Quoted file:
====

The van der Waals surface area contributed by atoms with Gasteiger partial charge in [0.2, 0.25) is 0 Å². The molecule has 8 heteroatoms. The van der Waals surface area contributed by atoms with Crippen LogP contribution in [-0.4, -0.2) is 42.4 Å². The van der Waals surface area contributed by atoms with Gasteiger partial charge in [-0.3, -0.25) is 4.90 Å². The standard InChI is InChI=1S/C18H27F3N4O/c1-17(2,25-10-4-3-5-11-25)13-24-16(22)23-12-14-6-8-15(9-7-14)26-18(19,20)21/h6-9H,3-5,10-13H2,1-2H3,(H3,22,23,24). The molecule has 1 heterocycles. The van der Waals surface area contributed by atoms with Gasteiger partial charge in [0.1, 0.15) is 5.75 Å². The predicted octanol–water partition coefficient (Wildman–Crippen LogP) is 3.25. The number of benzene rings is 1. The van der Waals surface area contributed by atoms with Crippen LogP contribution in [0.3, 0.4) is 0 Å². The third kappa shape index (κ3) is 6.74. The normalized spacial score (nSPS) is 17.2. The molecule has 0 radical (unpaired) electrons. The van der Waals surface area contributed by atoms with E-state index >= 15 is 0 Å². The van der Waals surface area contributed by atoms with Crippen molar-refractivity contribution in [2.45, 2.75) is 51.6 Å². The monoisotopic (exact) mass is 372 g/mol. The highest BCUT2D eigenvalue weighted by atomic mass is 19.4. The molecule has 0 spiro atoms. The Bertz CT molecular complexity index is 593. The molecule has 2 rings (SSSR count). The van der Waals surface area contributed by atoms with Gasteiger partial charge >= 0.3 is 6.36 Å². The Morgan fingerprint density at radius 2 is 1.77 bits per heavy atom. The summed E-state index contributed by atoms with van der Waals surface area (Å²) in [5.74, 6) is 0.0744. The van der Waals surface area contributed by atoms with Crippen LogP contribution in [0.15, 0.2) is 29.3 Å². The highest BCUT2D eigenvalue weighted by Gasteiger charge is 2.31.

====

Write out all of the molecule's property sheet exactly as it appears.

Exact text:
The van der Waals surface area contributed by atoms with Gasteiger partial charge in [0.2, 0.25) is 0 Å². The molecule has 8 heteroatoms. The van der Waals surface area contributed by atoms with Crippen LogP contribution in [-0.4, -0.2) is 42.4 Å². The van der Waals surface area contributed by atoms with Gasteiger partial charge in [-0.3, -0.25) is 4.90 Å². The standard InChI is InChI=1S/C18H27F3N4O/c1-17(2,25-10-4-3-5-11-25)13-24-16(22)23-12-14-6-8-15(9-7-14)26-18(19,20)21/h6-9H,3-5,10-13H2,1-2H3,(H3,22,23,24). The molecule has 1 heterocycles. The van der Waals surface area contributed by atoms with Gasteiger partial charge in [0.1, 0.15) is 5.75 Å². The predicted octanol–water partition coefficient (Wildman–Crippen LogP) is 3.25. The number of benzene rings is 1. The van der Waals surface area contributed by atoms with Crippen LogP contribution in [0.3, 0.4) is 0 Å². The third kappa shape index (κ3) is 6.74. The normalized spacial score (nSPS) is 17.2. The molecule has 0 radical (unpaired) electrons. The van der Waals surface area contributed by atoms with E-state index >= 15 is 0 Å². The van der Waals surface area contributed by atoms with Crippen molar-refractivity contribution in [2.45, 2.75) is 51.6 Å². The monoisotopic (exact) mass is 372 g/mol. The highest BCUT2D eigenvalue weighted by atomic mass is 19.4. The molecule has 0 spiro atoms. The Bertz CT molecular complexity index is 593. The molecule has 2 rings (SSSR count). The van der Waals surface area contributed by atoms with Gasteiger partial charge >= 0.3 is 6.36 Å². The Morgan fingerprint density at radius 2 is 1.77 bits per heavy atom. The summed E-state index contributed by atoms with van der Waals surface area (Å²) in [5.74, 6) is 0.0744. The van der Waals surface area contributed by atoms with Crippen LogP contribution in [0.15, 0.2) is 29.3 Å². The highest BCUT2D eigenvalue weighted by Gasteiger charge is 2.31.